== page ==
IRS Income Tax Underpayment Of Over $ 1 Million Submits MMA Pioneer Royce Gracie To IRS Scrutiny
Even if you are a legendary MMA fighter, IRS income tax underpayment is a big mistake. Before his return to the cage in Bellator 149 to face old nemesis Ken Shamrock, UFC Hall of Famer Royce Gracie finds himself in a serious fight with the IRS over his taxes. Di Gracie rightfully claimed a tax credit for the poor or did he commit fraud in order to reduce his tax bill? Did Royce Gracie try to submit the IRS by illegally claiming the Earned Income Credit, a tax subsidy designed for low-income working families?
MMA Pioneer Gracie & IRS Income Tax Underpayment
Will Royce Gracie Be Submitted By IRS Income Tax Underpayment?
Gracie’s tax problems began in 2012 when he and his wife each received an IRS administrative summons “seeking information about their foreign bank and foreign investment activities.” The IRS believed they had discovered foreign bank accounts in which the Gracies had signature authority, yet did not disclose to the IRS. The IRS agent assigned to the case claimed that over $3 million was wired into the U.S. from these bank accounts on behalf of the Gracies, which appeared to be in conflict with their “minimal taxable income” and certain claims for tax credits taken by the Gracies, including the Earned Income Credit.
The Earned Income Credit is essentially a subsidy to low-income, working families, providing a tax credit to the working poor that phases out as a family’s income rises. Why would a UFC Hall of Famer who claims to oversee more than 55 U.S. and international Royce Gracie Jiu-Jitsu Networks, and his wife, a doctor of podiatric medicine, fall into the category of the working poor?
Earned Income Credit Fraud
On April Fools’ Day 2015, the IRS sent the Gracies a completely serious Notice of Deficiency claiming they owe $657,114 in back taxes and $492,835.25 in penalties for Civil Fraud based on IRS income tax underpayment through IRC 6663(a). The IRS statute reads, “If any part of any underpayment of tax required to be shown on a return is due to fraud, there shall be added to the tax an amount equal to 75 percent of the portion of the underpayment which is attributable to fraud.”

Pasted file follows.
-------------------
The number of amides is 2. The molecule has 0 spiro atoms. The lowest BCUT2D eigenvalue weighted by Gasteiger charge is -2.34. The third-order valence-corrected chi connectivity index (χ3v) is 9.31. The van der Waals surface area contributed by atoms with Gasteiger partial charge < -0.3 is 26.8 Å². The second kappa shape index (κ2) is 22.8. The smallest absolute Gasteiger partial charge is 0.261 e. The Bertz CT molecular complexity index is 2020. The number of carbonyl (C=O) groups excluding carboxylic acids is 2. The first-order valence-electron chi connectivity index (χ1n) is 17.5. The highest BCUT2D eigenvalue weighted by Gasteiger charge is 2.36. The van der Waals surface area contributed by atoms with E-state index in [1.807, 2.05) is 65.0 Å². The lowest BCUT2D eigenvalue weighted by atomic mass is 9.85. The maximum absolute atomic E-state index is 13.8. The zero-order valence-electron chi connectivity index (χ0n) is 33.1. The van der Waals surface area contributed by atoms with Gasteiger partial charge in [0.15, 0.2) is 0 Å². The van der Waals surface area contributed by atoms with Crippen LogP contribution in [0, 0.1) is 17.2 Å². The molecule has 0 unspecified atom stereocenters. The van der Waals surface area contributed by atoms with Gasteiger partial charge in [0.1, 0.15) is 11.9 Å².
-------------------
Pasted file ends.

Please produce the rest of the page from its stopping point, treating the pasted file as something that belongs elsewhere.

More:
To fight the IRS, the Gracies filed a Petition last June in U.S. Tax Court outlining four lines of defense. The first two defenses basically claim the IRS is wrong, that it erroneously increased the Gracies income each year and erroneously asserted a civil fraud penalty. The third line of defense claims the statute of limitations has passed for tax years 2007-2011. The last and final line of defense tries to at least protect Gracie’s wife by claiming Innocent Spouse Relief.
Innocent Spouse Relief Claim
According to the IRS Answer, Royce Gracie’s income from activities including fighting, martial arts centers, licensing deals, and personal and TV appearances is assigned to his company, Khonkhor Enterprises, of which he and his wife are each 50% shareholders. In addition, Gracie’s wife maintains all books and records, pays all bills, and negotiates all business dealings for Khonkhor. As a result, any innocent spouse defense is invalid.
The allegations against the Gracies include the use of company funds to pay for personal living expenses, fake personal loans, direct transfers and payments, fake loan documents, and collect over $3 million in foreign wire transfers. All of this took place concurrently with the Gracies reporting between $0 and $3,925 in annual income tax liability to the U.S. government. These are very serious and specific allegations. If the IRS’s documents are correct, the Gracies avoided paying most of their tax burden in 2007-2012 while having a lot of unexplained money in overseas bank accounts.
IRS Tax Court Looming
In tax court when it comes to IRS income tax underpayment, the petitioners bear the burden of proof so the Gracies must prove the IRS’s Notice of Deficiency is incorrect. Since the case also involves an allegation of fraud with the intent to evade tax, however, the burden of proof on the specific element of fraud is shifted to the IRS. Whatever the final outcome, there’s one big lesson here that the Tax Resolution Institute wants to remind all of our clients: Don’t try to fight the IRS because you are bound to be submitted.